Among our most sacred values is shalom, the Hebrew word for peace. But what does peace mean? Does it demand pacifism? Is it opposition to war at all costs? This issue arose in the 1930s in a dialogue between Mahatma Gandhi and Martin Buber. In an exchange of letters, Gandhi urged Jews in Germany to […]
Israel doesn’t have a Valentine’s day. Turns out St. Valentine was not a big fan of Jews.
But we do have a holiday called Tu B’Av—it means the 15th day of Hebrew month of Av.
On Tu B’Av couples traditionally take a stroll and enjoy the full moon.
Women tend to dress in white. Tu B’Av is also considered a good day for weddings.
But it’s not a Hallmark Jewish holiday, and that’s good because sometimes we forgot how mysterious and awe-inspiring love is.
Love is not just something on a card. Love is not just something we draw with a heart.
Love brings out the noblest parts within us.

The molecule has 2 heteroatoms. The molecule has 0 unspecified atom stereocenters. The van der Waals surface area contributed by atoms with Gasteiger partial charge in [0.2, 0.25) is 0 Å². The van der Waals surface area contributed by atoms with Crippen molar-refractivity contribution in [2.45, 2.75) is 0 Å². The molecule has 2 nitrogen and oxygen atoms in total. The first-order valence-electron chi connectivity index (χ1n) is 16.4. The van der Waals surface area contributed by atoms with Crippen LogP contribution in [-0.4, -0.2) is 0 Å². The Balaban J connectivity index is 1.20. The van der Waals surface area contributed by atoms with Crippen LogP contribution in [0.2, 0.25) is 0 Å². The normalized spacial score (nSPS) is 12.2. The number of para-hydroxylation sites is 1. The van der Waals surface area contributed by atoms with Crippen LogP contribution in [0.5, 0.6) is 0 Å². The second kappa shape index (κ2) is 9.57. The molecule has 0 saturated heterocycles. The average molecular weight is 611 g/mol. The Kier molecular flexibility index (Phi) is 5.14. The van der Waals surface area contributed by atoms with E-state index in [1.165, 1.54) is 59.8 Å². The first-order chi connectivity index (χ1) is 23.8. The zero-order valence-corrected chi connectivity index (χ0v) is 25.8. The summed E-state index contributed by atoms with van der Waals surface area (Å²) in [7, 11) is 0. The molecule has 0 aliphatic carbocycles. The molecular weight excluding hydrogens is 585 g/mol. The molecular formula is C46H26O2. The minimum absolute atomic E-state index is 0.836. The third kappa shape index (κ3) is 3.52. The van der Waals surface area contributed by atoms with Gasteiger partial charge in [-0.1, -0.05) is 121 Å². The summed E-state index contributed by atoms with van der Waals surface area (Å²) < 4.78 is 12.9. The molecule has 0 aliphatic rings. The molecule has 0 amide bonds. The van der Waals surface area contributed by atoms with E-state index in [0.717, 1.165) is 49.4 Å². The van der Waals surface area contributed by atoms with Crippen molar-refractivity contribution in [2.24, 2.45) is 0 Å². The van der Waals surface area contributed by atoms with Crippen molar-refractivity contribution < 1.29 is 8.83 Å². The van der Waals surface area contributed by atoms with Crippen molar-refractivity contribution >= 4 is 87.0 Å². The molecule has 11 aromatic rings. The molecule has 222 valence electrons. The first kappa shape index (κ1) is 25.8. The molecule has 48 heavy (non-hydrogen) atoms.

Do you remember Supreme Court Justice Sandra Day O’Connor?
In 2005 she stepped down from the Court to spend more time with her husband who suffered severe dementia.
He lived in a nursing home. At the home he fell in love with another woman who suffered from Alzheimers Disease. Justice O’Connor visited the couple often.
She admitted to being thrilled at sitting with them while they held hands together on the porch swing – because, she said, it was a relief for her to see her husband of 55 years so content, after having lost so much to dementia…
Psychologist Mary Piper in reflecting on Justice O’Connor’s selfless regard for her husband, observed that “young love is all about wanting to be happy; old love is about wanting someone else to be happy.”
I would also add: The older we get, the more mysterious and powerful love becomes.
If you desire more stories about the mysterious power of love, of prayer, of friendship, you can be one of the first to get your hands on my new book: